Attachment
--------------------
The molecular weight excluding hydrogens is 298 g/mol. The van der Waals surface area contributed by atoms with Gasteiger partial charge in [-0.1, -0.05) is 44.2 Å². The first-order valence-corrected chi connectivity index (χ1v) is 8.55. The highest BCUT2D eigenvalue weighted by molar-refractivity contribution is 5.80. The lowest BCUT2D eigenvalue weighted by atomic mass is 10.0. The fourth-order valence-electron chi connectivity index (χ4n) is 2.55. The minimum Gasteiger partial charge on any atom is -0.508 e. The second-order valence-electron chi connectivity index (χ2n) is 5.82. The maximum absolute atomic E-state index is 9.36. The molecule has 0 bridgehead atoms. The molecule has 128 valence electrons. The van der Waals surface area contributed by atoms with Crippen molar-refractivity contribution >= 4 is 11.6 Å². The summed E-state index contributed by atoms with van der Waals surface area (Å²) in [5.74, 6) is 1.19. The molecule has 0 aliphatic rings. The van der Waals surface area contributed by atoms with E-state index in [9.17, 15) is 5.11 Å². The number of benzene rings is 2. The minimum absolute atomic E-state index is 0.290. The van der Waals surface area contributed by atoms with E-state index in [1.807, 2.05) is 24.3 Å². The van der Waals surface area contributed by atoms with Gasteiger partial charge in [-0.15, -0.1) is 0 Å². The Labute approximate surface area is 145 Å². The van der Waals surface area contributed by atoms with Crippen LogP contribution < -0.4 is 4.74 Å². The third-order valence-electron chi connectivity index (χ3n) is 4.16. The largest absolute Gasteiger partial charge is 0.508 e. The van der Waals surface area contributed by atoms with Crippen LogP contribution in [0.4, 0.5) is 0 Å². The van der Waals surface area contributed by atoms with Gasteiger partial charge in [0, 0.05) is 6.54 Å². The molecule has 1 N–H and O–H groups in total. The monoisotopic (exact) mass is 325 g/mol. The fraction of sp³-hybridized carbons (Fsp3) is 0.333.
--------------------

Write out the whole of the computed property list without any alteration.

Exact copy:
The molecular weight excluding hydrogens is 298 g/mol. The van der Waals surface area contributed by atoms with Gasteiger partial charge in [-0.1, -0.05) is 44.2 Å². The first-order valence-corrected chi connectivity index (χ1v) is 8.55. The highest BCUT2D eigenvalue weighted by molar-refractivity contribution is 5.80. The lowest BCUT2D eigenvalue weighted by atomic mass is 10.0. The fourth-order valence-electron chi connectivity index (χ4n) is 2.55. The minimum Gasteiger partial charge on any atom is -0.508 e. The second-order valence-electron chi connectivity index (χ2n) is 5.82. The maximum absolute atomic E-state index is 9.36. The molecule has 0 bridgehead atoms. The molecule has 128 valence electrons. The van der Waals surface area contributed by atoms with Crippen molar-refractivity contribution >= 4 is 11.6 Å². The summed E-state index contributed by atoms with van der Waals surface area (Å²) in [5.74, 6) is 1.19. The molecule has 0 aliphatic rings. The van der Waals surface area contributed by atoms with E-state index in [9.17, 15) is 5.11 Å². The number of benzene rings is 2. The minimum absolute atomic E-state index is 0.290. The van der Waals surface area contributed by atoms with E-state index in [1.807, 2.05) is 24.3 Å². The van der Waals surface area contributed by atoms with Gasteiger partial charge in [-0.15, -0.1) is 0 Å². The Labute approximate surface area is 145 Å². The van der Waals surface area contributed by atoms with Crippen LogP contribution < -0.4 is 4.74 Å². The third-order valence-electron chi connectivity index (χ3n) is 4.16. The largest absolute Gasteiger partial charge is 0.508 e. The van der Waals surface area contributed by atoms with Crippen LogP contribution in [0.4, 0.5) is 0 Å². The van der Waals surface area contributed by atoms with Gasteiger partial charge in [0, 0.05) is 6.54 Å². The molecule has 1 N–H and O–H groups in total. The monoisotopic (exact) mass is 325 g/mol. The fraction of sp³-hybridized carbons (Fsp3) is 0.333.